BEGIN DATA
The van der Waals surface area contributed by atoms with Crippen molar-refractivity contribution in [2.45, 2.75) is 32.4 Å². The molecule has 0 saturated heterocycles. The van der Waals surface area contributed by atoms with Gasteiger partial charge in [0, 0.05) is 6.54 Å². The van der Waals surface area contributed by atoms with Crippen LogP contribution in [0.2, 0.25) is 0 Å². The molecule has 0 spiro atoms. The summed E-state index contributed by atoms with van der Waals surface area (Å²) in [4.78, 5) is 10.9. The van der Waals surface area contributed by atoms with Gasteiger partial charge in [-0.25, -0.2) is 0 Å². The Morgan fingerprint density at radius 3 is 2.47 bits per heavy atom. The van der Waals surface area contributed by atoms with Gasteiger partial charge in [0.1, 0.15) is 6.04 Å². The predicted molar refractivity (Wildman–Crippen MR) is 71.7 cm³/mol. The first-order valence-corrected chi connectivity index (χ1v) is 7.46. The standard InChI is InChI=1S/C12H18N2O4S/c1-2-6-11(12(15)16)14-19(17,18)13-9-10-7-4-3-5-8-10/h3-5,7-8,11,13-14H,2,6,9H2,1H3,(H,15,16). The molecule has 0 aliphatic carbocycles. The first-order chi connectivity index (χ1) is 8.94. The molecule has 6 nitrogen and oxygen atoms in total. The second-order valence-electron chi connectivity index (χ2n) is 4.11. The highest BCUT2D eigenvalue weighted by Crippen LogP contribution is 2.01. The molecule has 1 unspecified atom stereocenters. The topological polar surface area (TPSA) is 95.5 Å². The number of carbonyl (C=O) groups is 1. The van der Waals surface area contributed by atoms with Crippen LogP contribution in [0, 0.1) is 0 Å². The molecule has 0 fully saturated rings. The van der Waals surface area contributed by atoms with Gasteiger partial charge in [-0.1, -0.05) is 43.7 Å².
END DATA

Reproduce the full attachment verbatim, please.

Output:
The van der Waals surface area contributed by atoms with Crippen molar-refractivity contribution in [2.45, 2.75) is 32.4 Å². The molecule has 0 saturated heterocycles. The van der Waals surface area contributed by atoms with Gasteiger partial charge in [0, 0.05) is 6.54 Å². The van der Waals surface area contributed by atoms with Crippen LogP contribution in [0.2, 0.25) is 0 Å². The molecule has 0 spiro atoms. The summed E-state index contributed by atoms with van der Waals surface area (Å²) in [4.78, 5) is 10.9. The van der Waals surface area contributed by atoms with Gasteiger partial charge in [-0.25, -0.2) is 0 Å². The Morgan fingerprint density at radius 3 is 2.47 bits per heavy atom. The van der Waals surface area contributed by atoms with Gasteiger partial charge in [0.1, 0.15) is 6.04 Å². The predicted molar refractivity (Wildman–Crippen MR) is 71.7 cm³/mol. The first-order valence-corrected chi connectivity index (χ1v) is 7.46. The standard InChI is InChI=1S/C12H18N2O4S/c1-2-6-11(12(15)16)14-19(17,18)13-9-10-7-4-3-5-8-10/h3-5,7-8,11,13-14H,2,6,9H2,1H3,(H,15,16). The molecule has 0 aliphatic carbocycles. The first-order chi connectivity index (χ1) is 8.94. The molecule has 6 nitrogen and oxygen atoms in total. The second-order valence-electron chi connectivity index (χ2n) is 4.11. The highest BCUT2D eigenvalue weighted by Crippen LogP contribution is 2.01. The molecule has 1 unspecified atom stereocenters. The topological polar surface area (TPSA) is 95.5 Å². The number of carbonyl (C=O) groups is 1. The van der Waals surface area contributed by atoms with Crippen LogP contribution in [0, 0.1) is 0 Å². The molecule has 0 fully saturated rings. The van der Waals surface area contributed by atoms with Gasteiger partial charge in [-0.1, -0.05) is 43.7 Å².